⚠️ Update 2023-09-12

I would like to stress that this is just an example setup to showcase the general idea on how to put an encryption key into the initramfs. If you want to do this, you probably want to have the /boot partition on a USB drive, such that the disks will be protected when decommissioned without having to overwrite the boot partition on disk.

🚨 This guide is not safe on SSDs unless you put /boot on a separate USB stick, since you cannot safely erase specific data on SSDs (you have no control on where blocks are written).

🚨 If you really want to protect your server data, even from entire physical takeovers and not just HDD decommissions, you want to follow my other guide that requires manual unlocking over SSH.

Original Article:

This guide is known to work with Ubuntu 18.04, 20.04 and 22.04. You should be doing this setup as root, which is why I omitted sudo.

The idea here is that we’ll be copying the keyfile to the initramfs to automatically unlock the system drive, and once we want to destroy the data, instead of overwriting the entire drive, we’ll simply overwrite the boot partition multiple times. However, this does not work with flash storage!

In a default Ubuntu (encrypted) setup the main drive is encrypted using dm-crypt/luks and only the UEFI and boot partitions are clear.

By default, after installation you will be asked for your encryption passphrase which is of course the secure way to do things, especially on a laptop. But on a server this might be inconvenient, and if you’re still using an HDD you can simply overwrite the boot partition multiple times before decommissioning the drive. On flash storage, however, you do not have control over where files are written to internally so overwriting a single partition is meaningless and won’t guarantee destruction of the encryption key. Therefore, only do this with HDD drives!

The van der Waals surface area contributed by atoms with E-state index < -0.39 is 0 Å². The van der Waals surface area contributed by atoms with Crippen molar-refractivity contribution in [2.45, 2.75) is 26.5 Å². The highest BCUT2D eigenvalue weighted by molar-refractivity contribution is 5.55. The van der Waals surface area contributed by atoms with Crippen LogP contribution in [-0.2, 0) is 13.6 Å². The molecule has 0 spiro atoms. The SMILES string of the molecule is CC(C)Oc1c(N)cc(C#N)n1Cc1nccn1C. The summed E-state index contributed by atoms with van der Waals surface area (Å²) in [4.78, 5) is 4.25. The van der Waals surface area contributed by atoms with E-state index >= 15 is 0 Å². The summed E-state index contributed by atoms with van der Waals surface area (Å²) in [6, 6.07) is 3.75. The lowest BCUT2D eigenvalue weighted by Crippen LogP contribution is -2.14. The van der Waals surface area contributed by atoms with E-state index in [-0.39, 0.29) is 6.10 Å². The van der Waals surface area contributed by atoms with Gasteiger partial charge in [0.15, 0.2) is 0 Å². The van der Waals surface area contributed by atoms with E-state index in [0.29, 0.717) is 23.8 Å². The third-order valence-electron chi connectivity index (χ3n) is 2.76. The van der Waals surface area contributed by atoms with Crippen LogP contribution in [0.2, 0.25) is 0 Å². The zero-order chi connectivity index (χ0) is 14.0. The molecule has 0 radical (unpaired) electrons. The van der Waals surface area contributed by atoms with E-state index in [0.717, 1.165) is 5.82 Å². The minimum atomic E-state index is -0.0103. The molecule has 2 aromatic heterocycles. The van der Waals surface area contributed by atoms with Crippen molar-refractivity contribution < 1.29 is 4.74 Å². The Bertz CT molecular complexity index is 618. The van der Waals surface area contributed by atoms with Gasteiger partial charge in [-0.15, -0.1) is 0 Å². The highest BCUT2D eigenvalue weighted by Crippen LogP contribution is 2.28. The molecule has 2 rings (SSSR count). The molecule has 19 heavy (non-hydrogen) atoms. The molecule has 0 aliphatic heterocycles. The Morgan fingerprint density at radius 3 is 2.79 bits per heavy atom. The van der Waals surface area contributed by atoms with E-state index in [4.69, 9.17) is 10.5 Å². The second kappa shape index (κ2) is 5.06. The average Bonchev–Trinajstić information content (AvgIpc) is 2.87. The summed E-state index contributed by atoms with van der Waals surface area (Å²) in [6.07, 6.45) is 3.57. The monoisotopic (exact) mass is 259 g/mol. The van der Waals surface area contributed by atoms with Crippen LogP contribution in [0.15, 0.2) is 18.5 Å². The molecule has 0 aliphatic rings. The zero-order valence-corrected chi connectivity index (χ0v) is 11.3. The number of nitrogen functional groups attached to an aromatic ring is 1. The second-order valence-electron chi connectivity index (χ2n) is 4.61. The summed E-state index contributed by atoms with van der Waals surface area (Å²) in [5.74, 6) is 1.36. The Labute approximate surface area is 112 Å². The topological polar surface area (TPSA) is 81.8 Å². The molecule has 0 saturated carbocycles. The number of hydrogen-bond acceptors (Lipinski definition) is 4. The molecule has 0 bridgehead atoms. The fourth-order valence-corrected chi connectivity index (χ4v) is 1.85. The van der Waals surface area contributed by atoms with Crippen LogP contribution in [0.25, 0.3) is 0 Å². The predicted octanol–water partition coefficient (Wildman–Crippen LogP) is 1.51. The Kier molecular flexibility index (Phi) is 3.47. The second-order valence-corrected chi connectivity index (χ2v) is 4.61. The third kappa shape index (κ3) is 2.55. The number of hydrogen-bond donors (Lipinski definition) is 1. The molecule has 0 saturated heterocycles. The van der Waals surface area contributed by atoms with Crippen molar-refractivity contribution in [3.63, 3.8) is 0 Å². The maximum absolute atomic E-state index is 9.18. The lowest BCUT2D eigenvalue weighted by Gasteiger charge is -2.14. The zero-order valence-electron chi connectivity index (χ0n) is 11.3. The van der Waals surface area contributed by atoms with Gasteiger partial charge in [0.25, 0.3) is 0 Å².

Generating the key

First, we’ll create our folders and files and set up permissions:

mkdir /etc/luks
chmod 700 /etc/luks
touch /etc/luks/system.key
chmod 400 /etc/luks/system.key

Now we’ll generate a new key with:

dd if=/dev/urandom of=/etc/luks/system.key bs=4096 count=1

Note that using /dev/random would be safer, but is blocking and could potentially take infinite time to generate the key, which is why I am using /dev/urandom here. If you insist on using /dev/random instead you should probably also add iflag=fullblock to the command (to avoid skips).

Verify that only root can read the key:

ls -l /etc/luks/system.key

If you others can see the key, do:

chmod 400 /etc/luks/system.key

No other user should be able to read the encryption key!

Adding the key to LUKS

Now we’ll add the key to LUKS so that it can actually unlock the partition.

Replace /dev/sdX with the encrypted partition. You can figure this out by running:

lsblk -o +FSTYPE

And look for the partition of type crypto_LUKS and then add the key to it with:

cryptsetup luksAddKey /dev/sdX /etc/luks/system.key

It will ask to enter any existing passphrase, do so and hit enter.

Setting up auto-unlock (initramfs)

First make sure you have cryptsetup-initramfs installed:

apt install cryptsetup-initramfs

Now edit /etc/cryptsetup-initramfs/conf-hook with your favourite editor like nano:

nano /etc/cryptsetup-initramfs/conf-hook

Uncomment KEYFILE_PATTERN= and replace it with:


Save the file and exit. This will make sure all *.key files in /etc/luks/ will be copied to the initramfs.

Now do:

echo "UMASK=0077" >> /etc/initramfs-tools/initramfs.conf

This will make sure the correct permissions are set when creating the initramfs.

Now edit /etc/crypttab with your favourite editor like nano:

nano /etc/crypttab

Where you might see an entry like:

dm_crypt-0 UUID=aaaaaaaa-bbbb-cccc-dddd-eeeeeeeeeeee none luks

Replace “none” with the path of your key so it would be something like:

dm_crypt-0 UUID=aaaaaaaa-bbbb-cccc-dddd-eeeeeeeeeeee /etc/luks/system.key luks

And then finally, we recreate the initramfs with:

update-initramfs -u -k all

You can now reboot and it should automatically unlock the drive!